By Debra J. Oppenheimer
How do we as humans deal with people who yell and scream at us or refuse to be rational? You know the type, adversarial, manipulative, inflexible, unreasonable, and irrational. For most people, the answer is “We don’t”. If given the choice, most of us choose not to work with people like this. We don’t socialize with them, we avoid them at work if possible, and we make our own lives easier by simply ignoring them whenever we can.
But what happens when you do not have a choice? In homeowner associations, we often find there is at least one person who refuses to listen to anything the board has to say. Unfortunately, because associations are also businesses, it is often not possible to simply ignore the person. So how do associations handle these types of situations? How should they handle them? The same way you would at work when you have no choice. You remain professional and you follow the rules.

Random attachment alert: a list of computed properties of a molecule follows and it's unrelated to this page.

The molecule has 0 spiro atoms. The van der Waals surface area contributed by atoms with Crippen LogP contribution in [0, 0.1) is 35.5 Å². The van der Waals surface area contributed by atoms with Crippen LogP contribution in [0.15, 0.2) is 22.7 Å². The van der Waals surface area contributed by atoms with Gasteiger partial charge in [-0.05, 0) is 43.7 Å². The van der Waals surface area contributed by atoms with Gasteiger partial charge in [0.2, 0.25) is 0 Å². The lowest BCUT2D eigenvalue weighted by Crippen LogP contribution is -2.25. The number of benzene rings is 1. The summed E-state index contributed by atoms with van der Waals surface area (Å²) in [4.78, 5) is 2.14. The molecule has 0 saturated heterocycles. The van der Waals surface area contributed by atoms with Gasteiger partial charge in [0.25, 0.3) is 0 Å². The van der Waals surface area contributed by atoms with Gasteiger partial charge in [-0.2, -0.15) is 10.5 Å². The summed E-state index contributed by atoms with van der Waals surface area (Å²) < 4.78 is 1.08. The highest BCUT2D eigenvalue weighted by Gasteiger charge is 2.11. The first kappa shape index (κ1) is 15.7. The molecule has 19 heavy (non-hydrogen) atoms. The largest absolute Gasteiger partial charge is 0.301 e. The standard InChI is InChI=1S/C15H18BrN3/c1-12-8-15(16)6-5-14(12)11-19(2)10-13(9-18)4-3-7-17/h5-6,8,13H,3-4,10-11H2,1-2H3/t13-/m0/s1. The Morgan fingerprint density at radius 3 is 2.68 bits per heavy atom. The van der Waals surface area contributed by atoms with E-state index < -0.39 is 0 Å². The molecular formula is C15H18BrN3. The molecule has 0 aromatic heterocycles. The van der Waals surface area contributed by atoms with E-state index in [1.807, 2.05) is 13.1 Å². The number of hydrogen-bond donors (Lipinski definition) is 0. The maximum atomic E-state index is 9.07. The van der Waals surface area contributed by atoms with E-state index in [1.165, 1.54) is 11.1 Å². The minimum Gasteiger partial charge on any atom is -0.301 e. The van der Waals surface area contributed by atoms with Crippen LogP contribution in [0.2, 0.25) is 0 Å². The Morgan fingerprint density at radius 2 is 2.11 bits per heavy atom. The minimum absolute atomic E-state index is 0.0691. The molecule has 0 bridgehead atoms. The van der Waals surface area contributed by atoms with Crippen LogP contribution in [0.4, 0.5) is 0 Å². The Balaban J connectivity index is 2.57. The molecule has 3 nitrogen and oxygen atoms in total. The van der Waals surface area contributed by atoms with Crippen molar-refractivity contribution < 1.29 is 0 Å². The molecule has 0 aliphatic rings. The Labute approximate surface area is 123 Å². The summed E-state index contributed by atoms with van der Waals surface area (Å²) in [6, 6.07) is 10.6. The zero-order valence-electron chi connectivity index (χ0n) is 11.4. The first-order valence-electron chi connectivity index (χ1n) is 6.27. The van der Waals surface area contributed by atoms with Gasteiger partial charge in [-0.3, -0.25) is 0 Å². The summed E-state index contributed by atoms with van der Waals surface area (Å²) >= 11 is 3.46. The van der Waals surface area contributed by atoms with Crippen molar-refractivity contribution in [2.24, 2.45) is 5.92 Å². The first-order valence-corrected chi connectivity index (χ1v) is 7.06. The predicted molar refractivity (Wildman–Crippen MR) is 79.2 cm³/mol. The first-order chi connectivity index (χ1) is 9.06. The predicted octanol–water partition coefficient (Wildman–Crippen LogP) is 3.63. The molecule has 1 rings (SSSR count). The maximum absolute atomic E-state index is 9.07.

First, try to empathize with the “opposition”. In other words,try to understand (not agree) with the difficult person’s position. Understanding the basis for their position may lead to a quicker resolution. See the below example:
You are working on picking a landscape bi d. You believe 123 Landscapers would do an excellent job, but one homeowner is screaming at the board for the choice. Take a break in the meeting and talk with the owner and see if you can get his reason for being upset. It could be as simple as having incorrect information about the bid. Another possibility is he is confusing the current company for another company that did poor work for the community in the past. If you can get the opposer to calm down and provide his reasoning, it may be something that can assist or be easily addressed by the board.